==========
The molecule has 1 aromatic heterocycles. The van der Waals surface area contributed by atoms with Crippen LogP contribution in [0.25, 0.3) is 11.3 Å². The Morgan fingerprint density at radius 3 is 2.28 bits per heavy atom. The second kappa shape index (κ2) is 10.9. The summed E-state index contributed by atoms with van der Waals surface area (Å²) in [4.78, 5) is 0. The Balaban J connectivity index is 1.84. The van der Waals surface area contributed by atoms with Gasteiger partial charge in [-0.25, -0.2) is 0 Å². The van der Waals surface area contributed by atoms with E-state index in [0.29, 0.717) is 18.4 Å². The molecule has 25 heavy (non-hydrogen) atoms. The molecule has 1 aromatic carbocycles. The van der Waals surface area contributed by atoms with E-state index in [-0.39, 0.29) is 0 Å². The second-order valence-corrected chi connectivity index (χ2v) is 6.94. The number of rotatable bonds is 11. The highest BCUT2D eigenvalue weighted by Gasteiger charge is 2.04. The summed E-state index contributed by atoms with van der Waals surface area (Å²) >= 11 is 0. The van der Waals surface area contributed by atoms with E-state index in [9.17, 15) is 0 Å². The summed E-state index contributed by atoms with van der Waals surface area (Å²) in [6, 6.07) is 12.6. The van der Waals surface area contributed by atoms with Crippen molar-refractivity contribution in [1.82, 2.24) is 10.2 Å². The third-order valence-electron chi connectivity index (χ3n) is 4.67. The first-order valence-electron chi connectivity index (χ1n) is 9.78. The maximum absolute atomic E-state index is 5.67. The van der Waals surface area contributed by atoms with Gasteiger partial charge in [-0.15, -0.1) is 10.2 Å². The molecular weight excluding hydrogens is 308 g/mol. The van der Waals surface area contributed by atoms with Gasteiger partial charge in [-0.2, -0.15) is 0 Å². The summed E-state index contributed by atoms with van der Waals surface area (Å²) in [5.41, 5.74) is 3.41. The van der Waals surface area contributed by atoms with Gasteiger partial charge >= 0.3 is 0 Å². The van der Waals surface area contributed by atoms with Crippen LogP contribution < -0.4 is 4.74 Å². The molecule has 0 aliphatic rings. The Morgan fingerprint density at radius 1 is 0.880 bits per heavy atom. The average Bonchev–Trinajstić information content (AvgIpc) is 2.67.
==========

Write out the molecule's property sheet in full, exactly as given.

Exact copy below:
The molecule has 1 aromatic heterocycles. The van der Waals surface area contributed by atoms with Crippen LogP contribution in [0.25, 0.3) is 11.3 Å². The Morgan fingerprint density at radius 3 is 2.28 bits per heavy atom. The second kappa shape index (κ2) is 10.9. The summed E-state index contributed by atoms with van der Waals surface area (Å²) in [4.78, 5) is 0. The Balaban J connectivity index is 1.84. The van der Waals surface area contributed by atoms with Gasteiger partial charge in [-0.25, -0.2) is 0 Å². The van der Waals surface area contributed by atoms with E-state index in [0.29, 0.717) is 18.4 Å². The molecule has 25 heavy (non-hydrogen) atoms. The molecule has 1 aromatic carbocycles. The van der Waals surface area contributed by atoms with E-state index in [-0.39, 0.29) is 0 Å². The second-order valence-corrected chi connectivity index (χ2v) is 6.94. The number of rotatable bonds is 11. The highest BCUT2D eigenvalue weighted by Gasteiger charge is 2.04. The summed E-state index contributed by atoms with van der Waals surface area (Å²) >= 11 is 0. The van der Waals surface area contributed by atoms with E-state index in [9.17, 15) is 0 Å². The summed E-state index contributed by atoms with van der Waals surface area (Å²) in [6, 6.07) is 12.6. The van der Waals surface area contributed by atoms with Crippen molar-refractivity contribution in [1.82, 2.24) is 10.2 Å². The third-order valence-electron chi connectivity index (χ3n) is 4.67. The first-order valence-electron chi connectivity index (χ1n) is 9.78. The maximum absolute atomic E-state index is 5.67. The van der Waals surface area contributed by atoms with Gasteiger partial charge in [-0.15, -0.1) is 10.2 Å². The molecular weight excluding hydrogens is 308 g/mol. The van der Waals surface area contributed by atoms with Gasteiger partial charge in [-0.2, -0.15) is 0 Å². The summed E-state index contributed by atoms with van der Waals surface area (Å²) in [5.41, 5.74) is 3.41. The van der Waals surface area contributed by atoms with Gasteiger partial charge >= 0.3 is 0 Å². The van der Waals surface area contributed by atoms with Crippen LogP contribution < -0.4 is 4.74 Å². The molecule has 0 aliphatic rings. The Morgan fingerprint density at radius 1 is 0.880 bits per heavy atom. The average Bonchev–Trinajstić information content (AvgIpc) is 2.67.